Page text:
- Turkey’s breach with Israel began and ended at initiative of Mr. Erdogan
- Rapprochement allows Ankara to focus on its Syrian Kurdish problem
- Key risk is renewed Hamas attacks on Israel from bases in Gaza
- Potential gas deal could pave way for more sustained Turkish-Israeli partnership
After a six-year freeze, Turkey and Israel are at last experiencing a diplomatic thaw. On August 20, Turkish lawmakers overwhelmingly approved a normalization deal signed between the two countries two months earlier. Israel’s security cabinet had immediately endorsed the agreement, but its ratification in Ankara was delayed by the Turkish military’s failed coup on July 15.
It was a reconciliation three years in the making, reflecting the complexity of bilateral relations, which have oscillated between strategic cooperation and open antagonism from Ankara. The restoration of full diplomatic relations could usher in a new era of cooperation in key areas.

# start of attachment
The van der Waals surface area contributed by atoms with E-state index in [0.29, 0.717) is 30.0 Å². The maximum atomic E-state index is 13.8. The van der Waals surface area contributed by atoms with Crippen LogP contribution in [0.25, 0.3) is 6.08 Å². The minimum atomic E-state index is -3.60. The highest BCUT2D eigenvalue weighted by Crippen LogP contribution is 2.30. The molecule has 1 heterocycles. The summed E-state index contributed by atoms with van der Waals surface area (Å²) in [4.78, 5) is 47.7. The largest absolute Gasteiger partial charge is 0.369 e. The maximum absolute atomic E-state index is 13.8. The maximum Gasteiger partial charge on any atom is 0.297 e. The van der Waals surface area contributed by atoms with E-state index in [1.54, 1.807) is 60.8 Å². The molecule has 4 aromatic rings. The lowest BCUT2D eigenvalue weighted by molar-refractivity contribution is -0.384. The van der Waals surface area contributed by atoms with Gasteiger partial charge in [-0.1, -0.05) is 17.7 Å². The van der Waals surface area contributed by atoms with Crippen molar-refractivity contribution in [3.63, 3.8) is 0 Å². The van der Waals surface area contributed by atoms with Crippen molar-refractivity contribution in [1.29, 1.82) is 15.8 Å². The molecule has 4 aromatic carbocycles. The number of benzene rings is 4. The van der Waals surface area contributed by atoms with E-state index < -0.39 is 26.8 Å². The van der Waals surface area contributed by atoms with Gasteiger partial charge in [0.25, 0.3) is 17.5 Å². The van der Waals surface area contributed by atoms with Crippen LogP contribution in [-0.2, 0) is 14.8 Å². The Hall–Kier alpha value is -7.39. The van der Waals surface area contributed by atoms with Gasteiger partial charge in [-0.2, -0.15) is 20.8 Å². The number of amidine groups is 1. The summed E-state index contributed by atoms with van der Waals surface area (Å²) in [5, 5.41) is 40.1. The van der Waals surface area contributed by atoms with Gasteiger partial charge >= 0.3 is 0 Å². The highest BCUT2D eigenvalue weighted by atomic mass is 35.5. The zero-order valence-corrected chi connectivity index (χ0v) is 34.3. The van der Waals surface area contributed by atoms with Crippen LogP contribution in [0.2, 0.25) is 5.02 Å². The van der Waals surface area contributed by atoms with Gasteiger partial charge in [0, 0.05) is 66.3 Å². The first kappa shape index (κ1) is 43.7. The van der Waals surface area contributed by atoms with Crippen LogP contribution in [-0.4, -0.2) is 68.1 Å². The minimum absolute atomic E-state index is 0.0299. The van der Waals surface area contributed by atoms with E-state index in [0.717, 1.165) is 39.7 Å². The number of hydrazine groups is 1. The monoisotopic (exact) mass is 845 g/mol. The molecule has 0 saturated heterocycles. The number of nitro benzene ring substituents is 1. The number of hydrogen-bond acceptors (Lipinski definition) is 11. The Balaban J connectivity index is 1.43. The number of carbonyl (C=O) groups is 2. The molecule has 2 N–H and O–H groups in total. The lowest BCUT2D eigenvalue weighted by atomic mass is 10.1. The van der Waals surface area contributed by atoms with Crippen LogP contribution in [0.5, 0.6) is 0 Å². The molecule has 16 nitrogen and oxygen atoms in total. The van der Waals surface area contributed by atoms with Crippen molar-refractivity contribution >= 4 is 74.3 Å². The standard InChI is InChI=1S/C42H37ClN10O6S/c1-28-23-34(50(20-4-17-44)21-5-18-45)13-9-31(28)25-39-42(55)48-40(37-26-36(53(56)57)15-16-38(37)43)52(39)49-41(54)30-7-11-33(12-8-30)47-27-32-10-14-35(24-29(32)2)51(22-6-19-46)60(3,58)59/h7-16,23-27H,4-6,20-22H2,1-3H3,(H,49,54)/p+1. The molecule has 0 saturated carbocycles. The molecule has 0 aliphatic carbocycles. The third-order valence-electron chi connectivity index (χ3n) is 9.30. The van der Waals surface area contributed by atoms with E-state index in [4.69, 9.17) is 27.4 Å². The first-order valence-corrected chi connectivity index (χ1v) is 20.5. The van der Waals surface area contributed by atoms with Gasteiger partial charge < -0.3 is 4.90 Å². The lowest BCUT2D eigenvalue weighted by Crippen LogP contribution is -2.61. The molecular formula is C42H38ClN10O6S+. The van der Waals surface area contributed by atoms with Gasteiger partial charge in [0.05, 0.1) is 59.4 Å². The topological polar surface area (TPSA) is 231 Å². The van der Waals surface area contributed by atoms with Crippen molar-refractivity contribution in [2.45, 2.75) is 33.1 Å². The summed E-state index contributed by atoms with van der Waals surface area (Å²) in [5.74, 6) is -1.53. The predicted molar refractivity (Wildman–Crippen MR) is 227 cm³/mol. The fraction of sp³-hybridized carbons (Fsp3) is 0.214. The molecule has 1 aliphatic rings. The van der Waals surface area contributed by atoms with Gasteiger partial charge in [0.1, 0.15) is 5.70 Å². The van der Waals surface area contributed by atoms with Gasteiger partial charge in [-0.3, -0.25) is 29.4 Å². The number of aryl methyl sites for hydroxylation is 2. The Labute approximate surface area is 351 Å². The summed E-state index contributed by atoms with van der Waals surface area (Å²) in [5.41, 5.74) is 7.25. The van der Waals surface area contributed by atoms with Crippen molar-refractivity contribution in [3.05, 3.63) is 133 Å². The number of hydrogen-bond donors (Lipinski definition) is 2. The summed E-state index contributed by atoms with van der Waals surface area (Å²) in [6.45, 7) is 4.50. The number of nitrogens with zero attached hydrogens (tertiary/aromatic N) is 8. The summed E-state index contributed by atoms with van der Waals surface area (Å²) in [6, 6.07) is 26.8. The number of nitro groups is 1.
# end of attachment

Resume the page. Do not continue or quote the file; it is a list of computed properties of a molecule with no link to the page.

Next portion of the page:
The shift represents a belated recognition by President Recep Tayyip Erdogan that he cannot keep picking fights with Turkey’s neighbors and must extricate the country from its dangerous isolation. Both sides made painful compromises but left one major issue hanging: nothing explicit was said about Hamas, which has been planning terror attacks against Israel from Turkey.